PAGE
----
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Forbes: Where Did the Money Go?

Where Did the Money Go?

Seth Lubove, 12.26.05

You win a big judgement, but the defendant has tucked his assets into an offshore account. Collecting will be a challenge.

With Cook Islands law designed to attract business from people who want to protect their assets from judgments, it would have been next to impossible for Ms. X to collect her money in a legal action there. So she sued the Cook Islands bank that held the Jones trust in the U.S., winning a $3 million default judgment. But this judgment was no more enforceable than the earlier one. Reason: This bank had no discernible assets in the U.S. to attach. Needless to say, offshore banks in asset havens usually do not maintain correspondent balances in New York City. They do business with a daisy chain of other offshore banks.

In the end Ms. X settled with Jones for an undisclosed amount. Then she went after some peripheral players. A suit against the financial consultant she blames for helping arrange the offshore scheme, Robert Lambert of San Clemente, Calif., got her a $60,000 settlement. Another suit, against Miami asset-protection promoters Patricia Donlevy-Rosen and Howard Rosen, was settled for $47,500.

Yes, there are legitimate domestic asset-protection schemes (see box, p. 60) to fend off ruinous legal awards against doctors hit by medical malpractice claims, executives by shareholder suits, spouses by divorce. But from the point of view of the plaintiffs, asset-protection trusts frustrate the public policy of accountability enshrined in common law. According to a Government Accountability Office study last January, only 7%, or $40 million, of the $568 million owed in restitution in five unnamed criminal cases–much of it tucked offshore–has been paid.

Impenetrable as offshore trusts may be, their owners still are subject to (local law). Thus the owners can’t (without committing felonies) use trusts to avoid U.S. taxes…… U.S. citizens must declare income from anywhere in the world. These facts, and the possibility that the defendant could get a contempt-of-court citation for failing to disgorge funds from offshore accounts, give plaintiffs some leverage. Here are tips for people trying to collect from wealthy, secretive deadbeats:

Follow the paper trail.
In the Jones rape civil case the plaintiff’s attorney got a court-ordered edict to examine Jones’ financial paperwork. (A lawyer) tracked Jones’ assets by sorting through his checks and finding a title transfer to the trust for his home.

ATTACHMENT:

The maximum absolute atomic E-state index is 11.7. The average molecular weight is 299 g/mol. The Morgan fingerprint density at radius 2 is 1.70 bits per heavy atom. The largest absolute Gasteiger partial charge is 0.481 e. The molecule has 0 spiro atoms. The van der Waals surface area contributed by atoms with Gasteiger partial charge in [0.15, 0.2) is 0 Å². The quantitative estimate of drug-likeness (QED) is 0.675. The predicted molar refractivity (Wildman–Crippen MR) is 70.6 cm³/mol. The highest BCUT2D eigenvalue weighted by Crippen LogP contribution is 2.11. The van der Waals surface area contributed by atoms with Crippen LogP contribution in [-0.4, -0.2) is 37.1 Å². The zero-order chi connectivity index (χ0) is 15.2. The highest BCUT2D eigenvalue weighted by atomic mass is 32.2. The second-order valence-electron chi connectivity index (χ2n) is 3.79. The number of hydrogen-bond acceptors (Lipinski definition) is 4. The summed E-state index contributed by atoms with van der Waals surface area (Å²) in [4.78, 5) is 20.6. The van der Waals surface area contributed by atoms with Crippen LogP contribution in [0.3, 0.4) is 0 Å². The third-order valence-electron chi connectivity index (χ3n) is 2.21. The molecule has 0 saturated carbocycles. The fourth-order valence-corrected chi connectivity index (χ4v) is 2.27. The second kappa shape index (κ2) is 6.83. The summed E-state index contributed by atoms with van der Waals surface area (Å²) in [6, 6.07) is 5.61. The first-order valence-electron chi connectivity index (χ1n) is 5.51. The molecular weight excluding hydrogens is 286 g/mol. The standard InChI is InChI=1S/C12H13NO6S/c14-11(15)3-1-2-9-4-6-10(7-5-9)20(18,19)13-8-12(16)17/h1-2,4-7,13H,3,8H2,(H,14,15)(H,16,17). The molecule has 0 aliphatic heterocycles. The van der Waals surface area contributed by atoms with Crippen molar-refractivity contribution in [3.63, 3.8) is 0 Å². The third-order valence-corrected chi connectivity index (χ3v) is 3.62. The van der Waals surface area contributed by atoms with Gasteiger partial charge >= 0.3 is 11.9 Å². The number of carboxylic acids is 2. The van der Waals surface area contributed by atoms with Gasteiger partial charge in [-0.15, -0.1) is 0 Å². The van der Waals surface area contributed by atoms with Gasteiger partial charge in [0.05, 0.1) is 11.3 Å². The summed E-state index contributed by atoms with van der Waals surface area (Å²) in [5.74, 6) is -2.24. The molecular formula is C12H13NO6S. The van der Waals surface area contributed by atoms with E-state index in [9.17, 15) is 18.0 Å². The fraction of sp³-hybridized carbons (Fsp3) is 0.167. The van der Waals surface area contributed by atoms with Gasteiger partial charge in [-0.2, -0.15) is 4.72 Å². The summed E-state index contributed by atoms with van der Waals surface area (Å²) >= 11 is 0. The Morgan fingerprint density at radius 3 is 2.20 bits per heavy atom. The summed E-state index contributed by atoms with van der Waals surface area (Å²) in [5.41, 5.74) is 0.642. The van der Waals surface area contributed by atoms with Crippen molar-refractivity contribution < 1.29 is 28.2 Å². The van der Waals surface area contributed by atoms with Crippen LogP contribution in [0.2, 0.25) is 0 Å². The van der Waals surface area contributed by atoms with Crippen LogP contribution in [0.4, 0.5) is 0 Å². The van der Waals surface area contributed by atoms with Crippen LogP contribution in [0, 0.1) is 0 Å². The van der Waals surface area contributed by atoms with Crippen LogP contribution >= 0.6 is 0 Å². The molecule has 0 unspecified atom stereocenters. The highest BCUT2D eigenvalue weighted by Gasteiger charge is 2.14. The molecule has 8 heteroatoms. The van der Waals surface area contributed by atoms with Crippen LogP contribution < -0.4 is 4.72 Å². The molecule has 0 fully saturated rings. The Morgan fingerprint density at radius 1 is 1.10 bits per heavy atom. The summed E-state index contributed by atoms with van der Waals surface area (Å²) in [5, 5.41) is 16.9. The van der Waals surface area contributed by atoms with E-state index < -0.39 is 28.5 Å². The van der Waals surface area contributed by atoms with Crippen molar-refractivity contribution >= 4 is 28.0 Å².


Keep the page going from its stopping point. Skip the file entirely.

Get a court order. Judges have become especially dubious of offshore trusts in recent years, even if they were formed so far in advance of a legal judgment that no connection is possible. Example: Denyse and Michael Anderson case.

Prove fraudulent transfer. This term refers not to the crime of fraud but to the civil offense of transferring assets in order to defeat creditors’ legitimate claims. If an offshore transfer occurred shortly before your lawsuit, then you have a better chance of persuading a judge to order the defendant to undo the transfer.

Use bankruptcy law. If a defendant who owes money on a judgment winds up, either voluntarily or involuntarily, in bankruptcy court, he has to declare all his assets, including offshore ones. Lying about the existence of assets is a felony. Admitting to the offshore accounts but arguing that they are somehow locked up beyond the reach of the debtor might or might not convince the bankruptcy judge. Derivatives trader Stephan Jay Lawrence shifted $7 million to Mauritius to avoid paying a judgment owed to Bear Stearns over a margin call, then declared bankruptcy. Brushing aside Lawrence’s argument that he no longer had access to his funds, a judge in 1999 jailed him until he could cough up the money. Jones declared bankruptcy in July 2002 to escape Ms. X’s claim, but the judge dismissed it as a “bad faith filing.”

He charges $25,000 and up to arrange offshore trusts.

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